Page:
As for the subsequent treatment and clinical course, oral SCMC was discontinued, and the patient was followed up without any treatment. His skin eruption gradually resolved.
SCMC is a mucoregulating drug, which, in the daytime, is metabolized to S-carboxymethyl-L-cysteine S-oxide and S-methyl-L-cysteine (SMC) through the oxidation of sulfhydryl groups because of its high activity of S-oxidase. During the night, on the other hand, an increased level of TDA is produced through tricarboxylic acid cycle because of lower activity of S-oxidase due to its chronopharmacological characteristics (1, 2).
Although SCMC is used in a wide range of age groups, from infants to elderly patients, few instances of cutaneous adverse drug reactions (cADRs) have been reported (2, 3, 5, 6). Takahashi & Fukuda (7) aggregated 65 cases of SCMC-induced cADRs that have been reported in Japan. FDE was reported in 43 of these cases (66.2%), which accounted for over half of all SCMC-induced cADRs. Other cases of SCMC-induced cADRs included severe forms, i.e. 4 cases of acute generalized exanthematous pustulosis (6.1%), 3 cases of Stevens-Johnson syndrome (4.6%) and 3 cases of toxic epidermal necrolysis (4.6%). The eruption reported in our case was FDE, the most common SCMC-induced cADRs.
Tests performed to identify the component responsible for SCMC-induced FDE were a PT, a drug-induced lymphocyte stimulation test (DLST), and an oral challenge test. In the PT, 3 of 29 patients tested positive for SCMC (10.3%), 10 of 12 tested positive for TDA (83.3%), and 0 of 3 tested positive for SMC (0%). In the DLST, one of 10 patients tested positive for SCMC (10.0%), 0 of 5 tested positive for TDA (0%) and 0 of 3 tested positive for SMC (0%) (7). Thus, the PT for TDA is considered useful for identifying the component responsible for SCMC-induced FDE, while DLST may be less useful. In the current case, the PT for TDA was positive; oral administration of SCMC in the morning did not induce a skin eruption, whereas oral administration in the evening induced a skin eruption in the oral challenge test. As a result, TDA was considered responsible for the skin eruption.
As for most FDEs, induction of a skin eruption in an oral challenge test rarely takes more than one day. The current case was distinct, in that the skin eruption was induced following 2 days of oral administration in the evening only. In the case of SCMC-induced FDE, skin eruptions have been reported to develop in less than one day in 3 of 29 patients (10.3%), more than one day but less than 3 days in 14 patients (48.3%), and more than 3 days in 12 patients (41.4%) in oral challenge tests (7). Thus, SCMC-induced FDE is characterized by the delayed induction of skin eruption that takes several days in oral challenge tests.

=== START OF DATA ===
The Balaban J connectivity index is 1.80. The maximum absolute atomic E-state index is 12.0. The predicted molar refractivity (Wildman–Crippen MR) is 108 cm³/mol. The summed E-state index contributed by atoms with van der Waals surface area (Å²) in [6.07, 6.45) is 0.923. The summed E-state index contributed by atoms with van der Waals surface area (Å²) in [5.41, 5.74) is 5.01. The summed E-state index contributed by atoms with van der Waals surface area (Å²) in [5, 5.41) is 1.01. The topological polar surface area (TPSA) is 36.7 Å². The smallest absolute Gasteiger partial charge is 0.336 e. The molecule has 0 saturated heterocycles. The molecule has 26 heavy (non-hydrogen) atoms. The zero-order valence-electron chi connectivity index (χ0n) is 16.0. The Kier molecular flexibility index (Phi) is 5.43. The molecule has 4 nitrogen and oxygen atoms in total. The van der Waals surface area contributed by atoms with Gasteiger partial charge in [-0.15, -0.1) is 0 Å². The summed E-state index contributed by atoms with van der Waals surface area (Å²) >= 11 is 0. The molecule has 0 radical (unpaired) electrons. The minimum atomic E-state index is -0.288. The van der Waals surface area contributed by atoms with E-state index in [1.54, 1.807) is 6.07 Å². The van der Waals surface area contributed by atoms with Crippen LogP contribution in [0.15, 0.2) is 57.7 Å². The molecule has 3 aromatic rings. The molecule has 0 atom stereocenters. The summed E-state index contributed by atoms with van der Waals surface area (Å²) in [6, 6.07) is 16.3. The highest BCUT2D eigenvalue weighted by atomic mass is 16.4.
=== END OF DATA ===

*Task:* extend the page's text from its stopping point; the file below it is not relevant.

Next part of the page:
The reason why it takes several days for a skin eruption to be induced in oral challenge testing would be that a level of TDA exceeding the response threshold is required for the manifestation of symptoms (3). In the current case, the skin eruption was not induced by a single dose of SCMC administered orally in the morning for 2 days but was induced during the night when a single dose of the drug was administered orally in the evening for 2 days. Therefore, the level of TDA, a major metabolite produced during the night, is considered necessary to exceed the response threshold for the manifestation of symptoms, as described previously.
As above, a case of SCMC-induced FDE was reported. This is the first case report on the manifestation following the oral administration of SCMC in the evening only for 2 days in oral challenge testing. For common FDEs, an oral challenge test typically induces skin eruptions within several hours to one day. For SCMC-induced FDE, however, it should be kept in mind that, to induce skin eruptions in the oral challenge test, the drug must be administered for several days, in the morning and the evening, in many cases.
The authors have no conflicts of interest to declare.